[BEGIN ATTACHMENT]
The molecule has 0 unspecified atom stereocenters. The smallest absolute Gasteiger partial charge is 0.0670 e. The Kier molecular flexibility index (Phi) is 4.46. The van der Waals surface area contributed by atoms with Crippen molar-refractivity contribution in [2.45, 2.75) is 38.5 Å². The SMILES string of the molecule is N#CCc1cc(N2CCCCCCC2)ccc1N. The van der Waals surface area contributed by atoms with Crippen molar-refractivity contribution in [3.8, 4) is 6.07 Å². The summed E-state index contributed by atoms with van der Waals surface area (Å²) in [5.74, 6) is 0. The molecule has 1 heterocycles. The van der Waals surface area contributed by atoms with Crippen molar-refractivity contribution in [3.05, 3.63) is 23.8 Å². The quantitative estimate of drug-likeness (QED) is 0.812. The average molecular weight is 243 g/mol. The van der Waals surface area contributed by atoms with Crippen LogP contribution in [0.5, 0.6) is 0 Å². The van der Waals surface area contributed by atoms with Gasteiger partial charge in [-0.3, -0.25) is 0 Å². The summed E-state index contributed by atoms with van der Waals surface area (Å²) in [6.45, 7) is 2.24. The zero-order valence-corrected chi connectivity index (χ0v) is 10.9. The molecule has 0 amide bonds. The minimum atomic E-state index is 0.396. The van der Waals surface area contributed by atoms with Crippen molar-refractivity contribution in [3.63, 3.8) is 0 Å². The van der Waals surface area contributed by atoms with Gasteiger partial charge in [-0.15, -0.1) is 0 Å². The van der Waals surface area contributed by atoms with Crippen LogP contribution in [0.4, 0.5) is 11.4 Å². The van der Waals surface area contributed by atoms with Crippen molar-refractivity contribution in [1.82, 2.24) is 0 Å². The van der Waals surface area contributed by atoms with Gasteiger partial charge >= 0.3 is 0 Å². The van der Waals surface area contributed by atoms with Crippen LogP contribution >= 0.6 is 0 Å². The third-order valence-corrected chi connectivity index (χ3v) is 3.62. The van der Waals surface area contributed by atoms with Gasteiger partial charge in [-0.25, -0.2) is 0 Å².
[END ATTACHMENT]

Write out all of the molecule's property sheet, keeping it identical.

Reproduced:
The molecule has 0 unspecified atom stereocenters. The smallest absolute Gasteiger partial charge is 0.0670 e. The Kier molecular flexibility index (Phi) is 4.46. The van der Waals surface area contributed by atoms with Crippen molar-refractivity contribution in [2.45, 2.75) is 38.5 Å². The SMILES string of the molecule is N#CCc1cc(N2CCCCCCC2)ccc1N. The van der Waals surface area contributed by atoms with Crippen molar-refractivity contribution in [3.8, 4) is 6.07 Å². The summed E-state index contributed by atoms with van der Waals surface area (Å²) in [5.74, 6) is 0. The molecule has 1 heterocycles. The van der Waals surface area contributed by atoms with Crippen molar-refractivity contribution in [3.05, 3.63) is 23.8 Å². The quantitative estimate of drug-likeness (QED) is 0.812. The average molecular weight is 243 g/mol. The van der Waals surface area contributed by atoms with Crippen LogP contribution in [0.5, 0.6) is 0 Å². The van der Waals surface area contributed by atoms with Gasteiger partial charge in [-0.3, -0.25) is 0 Å². The summed E-state index contributed by atoms with van der Waals surface area (Å²) in [6.45, 7) is 2.24. The zero-order valence-corrected chi connectivity index (χ0v) is 10.9. The molecule has 0 amide bonds. The minimum atomic E-state index is 0.396. The van der Waals surface area contributed by atoms with Crippen molar-refractivity contribution in [3.63, 3.8) is 0 Å². The van der Waals surface area contributed by atoms with Gasteiger partial charge in [-0.15, -0.1) is 0 Å². The van der Waals surface area contributed by atoms with Crippen LogP contribution in [0.4, 0.5) is 11.4 Å². The van der Waals surface area contributed by atoms with Crippen molar-refractivity contribution in [1.82, 2.24) is 0 Å². The van der Waals surface area contributed by atoms with Gasteiger partial charge >= 0.3 is 0 Å². The van der Waals surface area contributed by atoms with Crippen LogP contribution >= 0.6 is 0 Å². The third-order valence-corrected chi connectivity index (χ3v) is 3.62. The van der Waals surface area contributed by atoms with Gasteiger partial charge in [-0.25, -0.2) is 0 Å².